Michael Vick’s Love Of Football Remains As Strong As Ever [The Shadow League]
Officially retired from the NFL, he’s still heavily invested and involved in the game
The Shadow League recently caught up with retired NFL quarterback Michael Vick at his V7 Elite Playmakers Showcase Series in Dallas, Texas.
As he transitions away from his active NFL career, Vick is looking to pass along his insights and knowledge to the next crop of promising young athletes who share his passion for the game that he loves. He is conducting the showcase events in strategic locations across the country, intent on providing a camp setting where some of the top middle and high school athletes around the country can receive quality instruction from some of the best prep, college and pro coaches and players, along with constructive evaluation tools while motivating them to improve and sharpen their skills
Here are excerpts from The Shadow League’s interview:
The Shadow League: Talk about the V7 Elite Playmakers Showcase and what you hope to accomplish with this.
Michael Vick: It’s a showcase where we bring in some of the top athletes from around the country. We want the best of the best to come put and compete, to get the proper schooling and the proper teaching. The kids that want to be the best can come out and learn, doing fundamental drills and learning different techniques through passing drills and one-on-one instruction.
It’s about becoming engaged in the game from a competitive standpoint. The most important part is teaching competition and letting kids know that this is a serious game. We want to make sure that the next generation gets the proper schooling and the proper teaching.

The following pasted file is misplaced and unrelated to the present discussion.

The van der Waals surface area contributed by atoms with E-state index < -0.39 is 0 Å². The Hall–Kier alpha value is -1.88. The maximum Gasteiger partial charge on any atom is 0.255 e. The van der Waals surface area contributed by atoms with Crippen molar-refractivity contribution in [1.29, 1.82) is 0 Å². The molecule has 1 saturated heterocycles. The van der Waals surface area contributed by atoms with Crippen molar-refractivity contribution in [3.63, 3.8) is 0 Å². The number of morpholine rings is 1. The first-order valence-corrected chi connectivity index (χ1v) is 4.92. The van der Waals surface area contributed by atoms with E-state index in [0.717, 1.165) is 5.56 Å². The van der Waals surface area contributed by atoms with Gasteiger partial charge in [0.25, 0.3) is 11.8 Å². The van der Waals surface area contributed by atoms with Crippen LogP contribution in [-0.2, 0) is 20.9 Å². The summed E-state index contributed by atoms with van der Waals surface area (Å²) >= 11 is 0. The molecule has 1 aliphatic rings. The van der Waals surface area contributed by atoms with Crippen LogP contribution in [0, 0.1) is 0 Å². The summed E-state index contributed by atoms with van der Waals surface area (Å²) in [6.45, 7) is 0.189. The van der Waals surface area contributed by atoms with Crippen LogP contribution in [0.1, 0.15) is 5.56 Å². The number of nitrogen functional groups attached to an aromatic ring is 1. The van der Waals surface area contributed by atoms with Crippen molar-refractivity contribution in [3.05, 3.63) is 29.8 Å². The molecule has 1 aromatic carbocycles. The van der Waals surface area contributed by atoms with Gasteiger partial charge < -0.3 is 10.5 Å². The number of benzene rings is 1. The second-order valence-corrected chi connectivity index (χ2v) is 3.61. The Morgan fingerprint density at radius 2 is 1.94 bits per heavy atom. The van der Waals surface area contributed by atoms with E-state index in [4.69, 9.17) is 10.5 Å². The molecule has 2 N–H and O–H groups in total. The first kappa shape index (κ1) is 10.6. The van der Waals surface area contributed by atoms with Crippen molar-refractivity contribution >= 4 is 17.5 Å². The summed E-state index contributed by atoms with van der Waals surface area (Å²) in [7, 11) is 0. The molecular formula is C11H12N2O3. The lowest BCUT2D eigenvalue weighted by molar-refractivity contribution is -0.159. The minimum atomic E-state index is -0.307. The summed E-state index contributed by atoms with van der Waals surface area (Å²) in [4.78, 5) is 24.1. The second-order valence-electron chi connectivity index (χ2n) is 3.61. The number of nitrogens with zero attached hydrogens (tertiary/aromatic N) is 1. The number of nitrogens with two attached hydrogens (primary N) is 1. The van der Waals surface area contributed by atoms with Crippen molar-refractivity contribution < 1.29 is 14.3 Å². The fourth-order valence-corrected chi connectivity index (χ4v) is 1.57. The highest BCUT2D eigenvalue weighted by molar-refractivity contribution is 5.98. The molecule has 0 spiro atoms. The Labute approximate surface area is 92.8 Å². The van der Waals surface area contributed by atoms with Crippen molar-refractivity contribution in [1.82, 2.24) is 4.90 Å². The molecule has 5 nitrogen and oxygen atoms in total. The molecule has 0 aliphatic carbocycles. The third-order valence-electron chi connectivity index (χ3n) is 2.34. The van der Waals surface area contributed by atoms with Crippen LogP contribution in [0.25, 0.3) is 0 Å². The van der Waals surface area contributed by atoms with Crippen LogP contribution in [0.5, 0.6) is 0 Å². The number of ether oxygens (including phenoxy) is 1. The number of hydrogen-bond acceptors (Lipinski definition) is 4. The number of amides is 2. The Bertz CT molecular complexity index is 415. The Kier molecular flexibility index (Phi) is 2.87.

TSL: This is bigger than sports for you. What are, from your perspective, the most important elements of coaching in terms of the physical and mental aspects of the game, along with growing into manhood?
MV: Growing up,I always kept things in perspective, and every kid is not the same. Every kid is not going to be like me. Their attitudes and temperament may be different, or the way they carry themselves. I want kids to understand that it takes a certain level of discipline to get to the next level. Not the NFL, but college because that’s what’s next for them. If they can understand those main core principles: school first, ball second, being respectful around the school, being respected by your teachers and peers, being a leader at a young age: then I think it gives them an opportunity to broaden their focus, to understand what is most important.
TSL: What do you bring to these young people that makes you walk away at the end of the day and puts a smile on your face, saying to yourself, “You know what? I’ve been through what I’ve been through, but I can now give so much?”
MV: I like to let them know that I’m approachable, that I’m real. I’m not just showing up. I want to see them succeed. I work with the quarterbacks. I work with the defensive backs, I work with the receivers, I work with the running backs. I know and understand all the positions. I understand the game. I’ve played with the best, and it’s all about giving them that experience and letting them understand that, “Hey, I really do care and want you to succeed.”
TSL: Why do you love football so much?
MV: It’s just a fun game. I had my moments, I had my time and I enjoyed it. And now I get to watch young kids do it all over again. Now I get to focus on the next generation, and I think that’s important.
TSL: What is it about the game, from the beauty of it to the beast, that teaches kids life lessons that they might not understand now but can benefit them down the road?
MV: It’s a violent game, but it’s also a work of art. With all that it entails and what you have to do in terms of structure, it’s a beautiful game. When the kids get it and understand it, you can help them to get better. There are going to be various moments where you’re going to faced with adversity, but those are the moments that are going to bring out your character. That’s the ultimate measure, of a kid and of a man, in terms of what you do when your character is in jeopardy. It happens on and off the field and in all different walks of life.*
*Read the interview in its entirety at The Shadow League